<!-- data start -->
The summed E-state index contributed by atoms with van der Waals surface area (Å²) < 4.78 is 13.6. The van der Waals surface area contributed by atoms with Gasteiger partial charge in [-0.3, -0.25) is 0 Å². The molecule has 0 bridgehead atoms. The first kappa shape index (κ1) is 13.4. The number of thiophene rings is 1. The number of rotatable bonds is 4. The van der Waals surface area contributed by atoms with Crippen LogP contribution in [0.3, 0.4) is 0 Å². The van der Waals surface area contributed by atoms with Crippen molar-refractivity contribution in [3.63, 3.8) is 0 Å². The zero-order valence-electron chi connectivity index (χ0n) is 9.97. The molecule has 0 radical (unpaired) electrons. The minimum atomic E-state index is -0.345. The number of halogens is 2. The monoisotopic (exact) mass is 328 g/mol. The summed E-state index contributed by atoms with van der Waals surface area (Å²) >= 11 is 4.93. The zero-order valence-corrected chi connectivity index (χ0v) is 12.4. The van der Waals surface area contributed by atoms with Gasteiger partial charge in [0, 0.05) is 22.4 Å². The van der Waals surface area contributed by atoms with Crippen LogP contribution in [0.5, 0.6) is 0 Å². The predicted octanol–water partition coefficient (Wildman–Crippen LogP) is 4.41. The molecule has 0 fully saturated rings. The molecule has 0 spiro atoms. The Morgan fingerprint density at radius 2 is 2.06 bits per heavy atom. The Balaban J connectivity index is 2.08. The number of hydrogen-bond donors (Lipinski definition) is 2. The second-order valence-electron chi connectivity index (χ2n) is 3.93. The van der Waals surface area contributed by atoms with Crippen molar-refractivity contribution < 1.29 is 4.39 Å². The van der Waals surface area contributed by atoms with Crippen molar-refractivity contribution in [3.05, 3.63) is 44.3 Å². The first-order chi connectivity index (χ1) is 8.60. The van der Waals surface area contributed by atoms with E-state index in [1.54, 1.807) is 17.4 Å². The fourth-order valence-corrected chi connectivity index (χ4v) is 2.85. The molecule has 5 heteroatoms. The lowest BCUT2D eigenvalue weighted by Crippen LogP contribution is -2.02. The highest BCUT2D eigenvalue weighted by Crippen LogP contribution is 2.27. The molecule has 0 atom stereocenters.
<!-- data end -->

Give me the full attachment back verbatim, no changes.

The summed E-state index contributed by atoms with van der Waals surface area (Å²) < 4.78 is 13.6. The van der Waals surface area contributed by atoms with Gasteiger partial charge in [-0.3, -0.25) is 0 Å². The molecule has 0 bridgehead atoms. The first kappa shape index (κ1) is 13.4. The number of thiophene rings is 1. The number of rotatable bonds is 4. The van der Waals surface area contributed by atoms with Crippen LogP contribution in [0.3, 0.4) is 0 Å². The van der Waals surface area contributed by atoms with Crippen molar-refractivity contribution in [3.63, 3.8) is 0 Å². The zero-order valence-electron chi connectivity index (χ0n) is 9.97. The molecule has 0 radical (unpaired) electrons. The minimum atomic E-state index is -0.345. The number of halogens is 2. The monoisotopic (exact) mass is 328 g/mol. The summed E-state index contributed by atoms with van der Waals surface area (Å²) >= 11 is 4.93. The zero-order valence-corrected chi connectivity index (χ0v) is 12.4. The van der Waals surface area contributed by atoms with Gasteiger partial charge in [0, 0.05) is 22.4 Å². The van der Waals surface area contributed by atoms with Crippen LogP contribution in [0.5, 0.6) is 0 Å². The predicted octanol–water partition coefficient (Wildman–Crippen LogP) is 4.41. The molecule has 0 fully saturated rings. The molecule has 0 spiro atoms. The Morgan fingerprint density at radius 2 is 2.06 bits per heavy atom. The Balaban J connectivity index is 2.08. The number of hydrogen-bond donors (Lipinski definition) is 2. The second-order valence-electron chi connectivity index (χ2n) is 3.93. The van der Waals surface area contributed by atoms with Crippen molar-refractivity contribution < 1.29 is 4.39 Å². The van der Waals surface area contributed by atoms with Crippen molar-refractivity contribution in [3.05, 3.63) is 44.3 Å². The first-order chi connectivity index (χ1) is 8.60. The van der Waals surface area contributed by atoms with E-state index in [1.54, 1.807) is 17.4 Å². The fourth-order valence-corrected chi connectivity index (χ4v) is 2.85. The molecule has 5 heteroatoms. The lowest BCUT2D eigenvalue weighted by Crippen LogP contribution is -2.02. The highest BCUT2D eigenvalue weighted by Crippen LogP contribution is 2.27. The molecule has 0 atom stereocenters.